Using Praise to Build Kids' Confidence – Without Overdoing It

Kids often look to parents for performance feedback. They want our approval, and – because we love them to the moon and back – it’s easy to go overboard.

Psychologists say the key to building your child’s self-confidence is to nurture a growth mindset. You want your child to believe talents and abilities are developed through practice and sustained effort, not that he’s already a superstar. That way, he’ll feel free to take on any challenge, even if he doesn’t succeed immediately.

Older kids may be skeptical of adults’ assessments when given too easily. If your child doesn’t believe your compliments, he may discount your opinion entirely. Studies show kids think adults make constructive criticisms when they believe a child can improve. Empty accolades may be a sign the adult believes a kid can’t do better. School-age kids also sense when praise is manipulative, like when you praise your child after each bite of broccoli.

At any age, sincere words of affirmation can nurture kids’ confidence. Follow these praiseworthy tips to build your child up without undermining his motivation.

1. Be specific

“You’re so smart!” may roll right off your tongue, but it’s best to steer clear of global assessments of kids’ capabilities. These statements suggest abilities are fixed: Kids either have the right stuff or they don’t. Specific comments show your child areas for growth. When you say, “You’ve written a wonderful story. Your pictures don’t yet capture the action,” you inspire your child to improve her artistry.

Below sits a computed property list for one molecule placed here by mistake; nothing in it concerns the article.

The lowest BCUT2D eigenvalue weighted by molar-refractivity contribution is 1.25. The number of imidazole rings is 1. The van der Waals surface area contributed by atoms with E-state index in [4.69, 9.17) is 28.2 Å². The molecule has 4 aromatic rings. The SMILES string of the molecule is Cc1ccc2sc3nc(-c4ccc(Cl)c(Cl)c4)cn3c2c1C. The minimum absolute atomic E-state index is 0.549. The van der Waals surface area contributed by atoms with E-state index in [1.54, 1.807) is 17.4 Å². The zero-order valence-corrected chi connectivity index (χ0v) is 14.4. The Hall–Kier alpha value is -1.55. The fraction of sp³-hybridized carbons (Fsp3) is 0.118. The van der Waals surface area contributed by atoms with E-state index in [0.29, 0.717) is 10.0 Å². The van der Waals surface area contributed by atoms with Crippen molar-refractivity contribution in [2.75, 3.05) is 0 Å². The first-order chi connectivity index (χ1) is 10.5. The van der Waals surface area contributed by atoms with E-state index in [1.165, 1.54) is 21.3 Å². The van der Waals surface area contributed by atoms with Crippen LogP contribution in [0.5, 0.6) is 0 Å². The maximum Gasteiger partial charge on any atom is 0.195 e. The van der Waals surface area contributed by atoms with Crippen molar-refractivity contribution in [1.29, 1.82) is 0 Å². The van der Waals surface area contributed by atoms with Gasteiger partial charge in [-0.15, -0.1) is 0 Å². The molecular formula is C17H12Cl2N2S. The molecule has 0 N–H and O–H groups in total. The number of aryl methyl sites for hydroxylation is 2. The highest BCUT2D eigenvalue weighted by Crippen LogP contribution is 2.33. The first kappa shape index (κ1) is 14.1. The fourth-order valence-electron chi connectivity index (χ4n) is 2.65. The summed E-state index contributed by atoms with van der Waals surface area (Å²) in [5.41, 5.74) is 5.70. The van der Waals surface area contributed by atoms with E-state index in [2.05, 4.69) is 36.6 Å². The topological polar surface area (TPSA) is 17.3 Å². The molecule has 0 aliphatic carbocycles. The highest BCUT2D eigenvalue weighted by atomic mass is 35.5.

2. Don’t pressure

What you praise – earning 100 percent, scoring the winning goal or completing an enormous achievement in Scouts – can convey unrealistically high expectations if you’re not careful. Kids who feel pressured by praise may become pint-sized perfectionists. Recognize kids for making progress toward their goals, not just for outstanding outcomes.

3. Praise the process

“It’s best to focus praise on the child’s effort and how the child accomplished something,” says New York family therapist and fatherhood expert Jeremy Schneider. Say, “You worked hard to finish your homework. When you got frustrated, I like how you didn’t give up, but kept trying another way until you figured it out.” Don’t over-focus on the grade your child earned. Kids who are too invested in achievement avoid activities that don’t come easily.

4. Get personal

In our competitive culture, it may seem that the best way to motivate your child is to praise her for outperforming her peers. Not so fast! Studies show praising kids for winning makes them bad losers in the long run. Being the best only energizes a child as long as she continues to win. When the streak ends, interest wanes. Praise your child for personal bests, not for coming in first. There’s always room for improvement.

5. Practice moderation

When it comes to rewards, less may be more. If you constantly praise your child’s behavior, he may feel like he’s only doing it to get a reward. Two studies published in the journal Neuron show social rewards like praise and status activate the same parts of the brain as monetary rewards such as bribes and paychecks. The upshot? Just like a professional athlete who earns millions and loses the love of the game, your child’s intrinsic desire can be stifled by too much praise.

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